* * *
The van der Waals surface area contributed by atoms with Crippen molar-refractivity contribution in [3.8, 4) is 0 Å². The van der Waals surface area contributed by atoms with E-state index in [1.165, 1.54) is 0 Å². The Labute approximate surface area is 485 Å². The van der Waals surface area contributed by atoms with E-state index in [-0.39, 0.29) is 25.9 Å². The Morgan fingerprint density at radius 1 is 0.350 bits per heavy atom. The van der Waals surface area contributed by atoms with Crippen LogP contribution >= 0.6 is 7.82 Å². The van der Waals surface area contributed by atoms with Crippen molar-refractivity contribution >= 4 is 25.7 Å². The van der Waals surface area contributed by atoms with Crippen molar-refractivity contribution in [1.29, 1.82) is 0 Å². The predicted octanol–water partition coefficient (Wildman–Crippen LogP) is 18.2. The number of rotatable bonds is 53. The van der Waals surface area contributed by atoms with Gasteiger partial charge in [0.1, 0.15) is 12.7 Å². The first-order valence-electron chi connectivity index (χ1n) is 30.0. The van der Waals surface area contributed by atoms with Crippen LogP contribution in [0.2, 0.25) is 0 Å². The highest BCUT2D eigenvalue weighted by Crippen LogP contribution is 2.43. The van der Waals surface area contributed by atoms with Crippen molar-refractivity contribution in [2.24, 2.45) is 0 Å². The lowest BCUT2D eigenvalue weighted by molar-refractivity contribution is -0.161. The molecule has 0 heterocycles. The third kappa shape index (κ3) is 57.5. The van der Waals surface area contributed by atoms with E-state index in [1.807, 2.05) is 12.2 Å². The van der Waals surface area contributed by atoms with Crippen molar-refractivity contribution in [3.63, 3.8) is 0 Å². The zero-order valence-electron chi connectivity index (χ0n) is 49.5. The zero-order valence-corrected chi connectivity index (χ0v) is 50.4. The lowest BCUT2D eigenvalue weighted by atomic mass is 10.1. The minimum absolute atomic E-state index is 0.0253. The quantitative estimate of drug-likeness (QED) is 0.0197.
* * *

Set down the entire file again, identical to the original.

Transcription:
The van der Waals surface area contributed by atoms with Crippen molar-refractivity contribution in [3.8, 4) is 0 Å². The van der Waals surface area contributed by atoms with E-state index in [1.165, 1.54) is 0 Å². The Labute approximate surface area is 485 Å². The van der Waals surface area contributed by atoms with E-state index in [-0.39, 0.29) is 25.9 Å². The Morgan fingerprint density at radius 1 is 0.350 bits per heavy atom. The van der Waals surface area contributed by atoms with Crippen LogP contribution >= 0.6 is 7.82 Å². The van der Waals surface area contributed by atoms with Crippen molar-refractivity contribution >= 4 is 25.7 Å². The van der Waals surface area contributed by atoms with Crippen molar-refractivity contribution in [1.29, 1.82) is 0 Å². The predicted octanol–water partition coefficient (Wildman–Crippen LogP) is 18.2. The number of rotatable bonds is 53. The van der Waals surface area contributed by atoms with Gasteiger partial charge in [0.1, 0.15) is 12.7 Å². The first-order valence-electron chi connectivity index (χ1n) is 30.0. The van der Waals surface area contributed by atoms with Crippen LogP contribution in [0.2, 0.25) is 0 Å². The highest BCUT2D eigenvalue weighted by Crippen LogP contribution is 2.43. The van der Waals surface area contributed by atoms with Crippen molar-refractivity contribution in [2.24, 2.45) is 0 Å². The lowest BCUT2D eigenvalue weighted by molar-refractivity contribution is -0.161. The molecule has 0 heterocycles. The third kappa shape index (κ3) is 57.5. The van der Waals surface area contributed by atoms with E-state index in [1.807, 2.05) is 12.2 Å². The van der Waals surface area contributed by atoms with Crippen molar-refractivity contribution in [3.63, 3.8) is 0 Å². The zero-order valence-electron chi connectivity index (χ0n) is 49.5. The zero-order valence-corrected chi connectivity index (χ0v) is 50.4. The lowest BCUT2D eigenvalue weighted by atomic mass is 10.1. The minimum absolute atomic E-state index is 0.0253. The quantitative estimate of drug-likeness (QED) is 0.0197.